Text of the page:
United States District Court, D. Delaware
LYNELL B. TUCKER, Plaintiff,
DELAWARE DEPARTMENT OF CORRECTION, PERRY PHELPS, solely in his official capacity as Commissioner of the Delaware Department of Correction, and CONNECTIONS COMMUNITY SUPPORT PROGRAMS, INC., Defendants.
D. Smith II, Stephen J. Kraftschik, and Anthony D. Raucci,
MORRIS, NICHOLS, ARSHT & TUNNELL LLP, Wilmington,
Delaware Attorneys for Plaintiff.
Stephen J. Milewski and Roopa Sabesan, WHITE AND WILLIAMS
LLP, Wilmington, DE Attorneys for Defendant Connections
Community Support Programs, Inc.
V.S. District Judge:
Lynell B. Tucker ("Plaintiff) is an inmate at James T.
Vaughn Correctional Center ("Vaughn"), located in
Smyrna, Delaware. Plaintiff filed this action pro se
on May 12, 2016. (D.I. 6) The Court dismissed Plaintiffs
original complaint for failure to state a claim, but granted
leave to amend and granted Plaintiffs request for counsel
through the Federal Civil Panel. (D.I. 19 at 7) With the
assistance of counsel, Plaintiff filed the now-operative
Amended Complaint on July 7, 2018, asserting claims under 42
U.S.C. Section 1983 and the Americans with Disabilities Act
("ADA"). (D.I. 37) ("Complaint" or
"Compl.") Defendants Delaware Department of
Correction ("DOC") and Perry Phelps
("Phelps") answered Plaintiffs Complaint on July
30, 2018. (D.I. 41)
before the Court is Defendant Connections Community Support
Programs, Inc.'s ("Connections") motion to
dismiss for failure to state a claim. (D.I. 44) The Court
will grant in part and deny in part Connections' motion.
provides mental health care services for DOC facilities.
Plaintiff alleges he was provided constitutionally-deficient
mental health care from Connections while incarcerated at
Vaughn. Plaintiff is diagnosed with Major Depressive
Disorder, Recurrent Episodes, Mild; and Antisocial
Personality Disorder. (Compl. at ¶ 7) While in custody,
and placed at the Delaware Psychiatric Center, he was
diagnosed with "Conduct Disorder," "Reading
Disorder," "Disorder of Written Expression,"
"Math Disorder," "Antisocial Traits," and
"Borderline Intellectual Functioning," and was
found to have a "Global Assessment of Functioning"
or "GAF" score of 50. (Id. at ¶ 8)
Plaintiff can be described as having a serious mental illness
("SMI"). (Id. at ¶ 7)
developed an Individual Treatment Plan ("ITP") for
Plaintiff, which recommended he be housed in a Residential
Treatment Center ("RTC") which provides an
outpatient standard of care. (D.I. 45 at 4; Compl. at ¶
9) His most recent ITP recommends "45 minutes of
individual therapy once a week, and 60 minutes of group
therapy five times a week." (Compl. at
complains he has suffered a "degradation of his mental
health" from extended stays in the Secured Housing Unit
("SHU"). (Id. at ¶¶ 13-15) SHU
involves solitary confinement for 21.5 hours per day in a
8' x 13' cell, and while housed in SHU Plaintiff was
not provided with his recommended mental health treatment.
(Id. at ¶ 14) Plaintiff describes his SHU
confinement as a cycle, brought on as a punishment for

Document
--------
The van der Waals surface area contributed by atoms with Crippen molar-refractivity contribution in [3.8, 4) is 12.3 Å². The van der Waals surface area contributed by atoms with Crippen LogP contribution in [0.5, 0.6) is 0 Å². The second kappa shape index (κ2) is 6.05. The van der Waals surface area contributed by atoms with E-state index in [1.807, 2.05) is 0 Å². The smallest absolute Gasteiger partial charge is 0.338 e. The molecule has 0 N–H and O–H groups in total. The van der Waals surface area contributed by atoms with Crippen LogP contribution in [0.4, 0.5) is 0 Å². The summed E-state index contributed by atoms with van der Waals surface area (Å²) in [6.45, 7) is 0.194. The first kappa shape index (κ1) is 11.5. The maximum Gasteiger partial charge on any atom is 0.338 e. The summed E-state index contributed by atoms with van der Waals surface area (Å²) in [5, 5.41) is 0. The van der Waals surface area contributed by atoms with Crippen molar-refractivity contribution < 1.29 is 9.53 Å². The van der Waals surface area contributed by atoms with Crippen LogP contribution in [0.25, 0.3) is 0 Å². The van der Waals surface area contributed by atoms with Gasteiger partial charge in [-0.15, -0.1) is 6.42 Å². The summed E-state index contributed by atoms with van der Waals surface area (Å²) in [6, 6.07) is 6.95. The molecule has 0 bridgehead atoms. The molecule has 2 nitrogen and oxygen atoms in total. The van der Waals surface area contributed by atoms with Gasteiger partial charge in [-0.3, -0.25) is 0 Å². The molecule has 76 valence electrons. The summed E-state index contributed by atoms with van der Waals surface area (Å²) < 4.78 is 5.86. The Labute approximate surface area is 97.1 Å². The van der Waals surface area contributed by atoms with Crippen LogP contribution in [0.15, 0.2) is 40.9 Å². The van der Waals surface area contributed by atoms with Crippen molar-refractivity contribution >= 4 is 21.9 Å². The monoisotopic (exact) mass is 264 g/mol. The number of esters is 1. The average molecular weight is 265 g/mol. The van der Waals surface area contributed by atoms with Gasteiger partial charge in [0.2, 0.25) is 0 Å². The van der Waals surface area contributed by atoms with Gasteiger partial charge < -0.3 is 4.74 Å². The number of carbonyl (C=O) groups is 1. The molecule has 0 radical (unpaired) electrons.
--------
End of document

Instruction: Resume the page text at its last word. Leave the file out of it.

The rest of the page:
behaviors emblematic of his mental health problems, and
causing only increasing manifestations of those same issues.
(Id. at ¶ 15)Plaintiff alleges "it has
been Connections' policy, custom, or practice to
acquiesce to such treatment." (Id. at ¶
18) Plaintiff notes a plethora of mental and physical harms
that solitary confinement can cause a prisoner with SMI,
including "insomnia, anxiety, panic, withdrawal,
hypersensitivity to stimuli, ruminations, cognitive
dysfunction, hallucinations, loss of control, aggression,
rage, paranoia, hopelessness, depression, self-mutilation,
and suicidal ideation and behavior." (Mat¶21)
separate issue, Plaintiff alleges that Connections
disregarded his medical history and his objections by
prescribing risperidone, which caused him to suffer an
adverse reaction. Treatment notes for Plaintiffs admission to
St. Francis Hospital on August 23, 2005 indicate he suffered
from priapism (prolonged erection), apparently caused by
zoloft and risperdal (a form of risperidone). (Id.
at ¶ 28) A November 3, 2006 medical opinion recommended
that Plaintiff not take risperidone, zoloft, or zyprexa for
fear of priapism. (Id. at ¶ 29) Plaintiff
alleges that despite this history, Connections employees
prescribed risperidone at Vaughn in 2014, and told him that
it could not cause priapism. (Id. at ¶ 31)
Plaintiff refused to take the medication on September 12, 15,
16, 17, and 18. (Id. at ¶ 32) Still, he was
given risperidone at 3:30 p.m. on September 18, 2014, and
noticed priapism beginning around 5:30 p.m., followed shortly
after by excruciating pain. (Id. at ¶¶
33-34) He was seen by a Connections nurse at 8:30 a.m. the
next day and taken to Kent General Hospital at 9:45 a.m.,
where he was treated and advised of the risk of permanent
injury. (Id. at ¶ 35) Plaintiff alleges that
even after this incident, he was offered risperidone by a
Connections nurse. (Id. at¶36) Plaintiff
alleges his suffering resulted from a failure to provide
immediate treatment, a failure to train and supervise prison
staff to deal with such situations, and a systemic failure to
review and consider inmates' refusal of medicines.
Motion to Dismiss for Failure to State a Claim
a motion to dismiss under Federal Rule of Civil Procedure
12(b)(6) requires the Court to accept as true all material
allegations of the complaint. See Spruill v. Gillis,372 F.3d 218, 223 (3d Cir. 2004). "The issue is not
whether a plaintiff will ultimately prevail but whether the
claimant is entitled to offer evidence to support the
claims." In re Burlington Coat ...